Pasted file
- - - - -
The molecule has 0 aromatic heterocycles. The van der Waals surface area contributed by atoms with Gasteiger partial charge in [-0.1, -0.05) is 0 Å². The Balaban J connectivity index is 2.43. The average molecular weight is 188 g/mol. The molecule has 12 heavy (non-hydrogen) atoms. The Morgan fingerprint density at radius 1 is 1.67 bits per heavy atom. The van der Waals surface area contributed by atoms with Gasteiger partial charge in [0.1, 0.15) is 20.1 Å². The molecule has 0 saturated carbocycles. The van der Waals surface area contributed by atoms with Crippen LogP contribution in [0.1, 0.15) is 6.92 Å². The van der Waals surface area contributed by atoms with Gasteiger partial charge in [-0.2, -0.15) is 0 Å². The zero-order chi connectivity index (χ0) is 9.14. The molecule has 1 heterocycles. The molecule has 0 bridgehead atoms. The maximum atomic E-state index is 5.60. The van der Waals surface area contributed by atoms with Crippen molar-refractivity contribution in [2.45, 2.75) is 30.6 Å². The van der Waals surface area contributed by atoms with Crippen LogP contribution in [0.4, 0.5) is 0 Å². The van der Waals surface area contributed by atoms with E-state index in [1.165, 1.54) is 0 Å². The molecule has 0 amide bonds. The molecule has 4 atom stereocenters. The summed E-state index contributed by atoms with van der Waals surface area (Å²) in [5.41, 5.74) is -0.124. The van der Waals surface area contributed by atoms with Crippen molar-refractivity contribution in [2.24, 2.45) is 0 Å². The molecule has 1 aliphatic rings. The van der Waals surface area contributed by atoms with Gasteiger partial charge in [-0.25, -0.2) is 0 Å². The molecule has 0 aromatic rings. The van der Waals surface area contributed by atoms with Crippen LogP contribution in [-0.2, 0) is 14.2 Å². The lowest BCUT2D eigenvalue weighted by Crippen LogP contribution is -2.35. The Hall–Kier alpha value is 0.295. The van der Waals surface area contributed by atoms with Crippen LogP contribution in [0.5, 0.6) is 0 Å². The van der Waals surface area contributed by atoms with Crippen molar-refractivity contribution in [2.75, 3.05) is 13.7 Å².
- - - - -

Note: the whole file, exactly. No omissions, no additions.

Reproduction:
The molecule has 0 aromatic heterocycles. The van der Waals surface area contributed by atoms with Gasteiger partial charge in [-0.1, -0.05) is 0 Å². The Balaban J connectivity index is 2.43. The average molecular weight is 188 g/mol. The molecule has 12 heavy (non-hydrogen) atoms. The Morgan fingerprint density at radius 1 is 1.67 bits per heavy atom. The van der Waals surface area contributed by atoms with Gasteiger partial charge in [0.1, 0.15) is 20.1 Å². The molecule has 0 saturated carbocycles. The van der Waals surface area contributed by atoms with Crippen LogP contribution in [0.1, 0.15) is 6.92 Å². The van der Waals surface area contributed by atoms with Gasteiger partial charge in [-0.2, -0.15) is 0 Å². The zero-order chi connectivity index (χ0) is 9.14. The molecule has 1 heterocycles. The molecule has 0 bridgehead atoms. The maximum atomic E-state index is 5.60. The van der Waals surface area contributed by atoms with Crippen molar-refractivity contribution in [2.45, 2.75) is 30.6 Å². The van der Waals surface area contributed by atoms with Crippen LogP contribution in [0.4, 0.5) is 0 Å². The van der Waals surface area contributed by atoms with E-state index in [1.165, 1.54) is 0 Å². The molecule has 0 amide bonds. The molecule has 4 atom stereocenters. The summed E-state index contributed by atoms with van der Waals surface area (Å²) in [5.41, 5.74) is -0.124. The van der Waals surface area contributed by atoms with Crippen molar-refractivity contribution in [2.24, 2.45) is 0 Å². The molecule has 1 aliphatic rings. The van der Waals surface area contributed by atoms with Gasteiger partial charge in [-0.25, -0.2) is 0 Å². The molecule has 0 aromatic rings. The van der Waals surface area contributed by atoms with Crippen LogP contribution in [-0.2, 0) is 14.2 Å². The lowest BCUT2D eigenvalue weighted by Crippen LogP contribution is -2.35. The Hall–Kier alpha value is 0.295. The van der Waals surface area contributed by atoms with Crippen LogP contribution in [0.5, 0.6) is 0 Å². The van der Waals surface area contributed by atoms with Crippen molar-refractivity contribution in [2.75, 3.05) is 13.7 Å².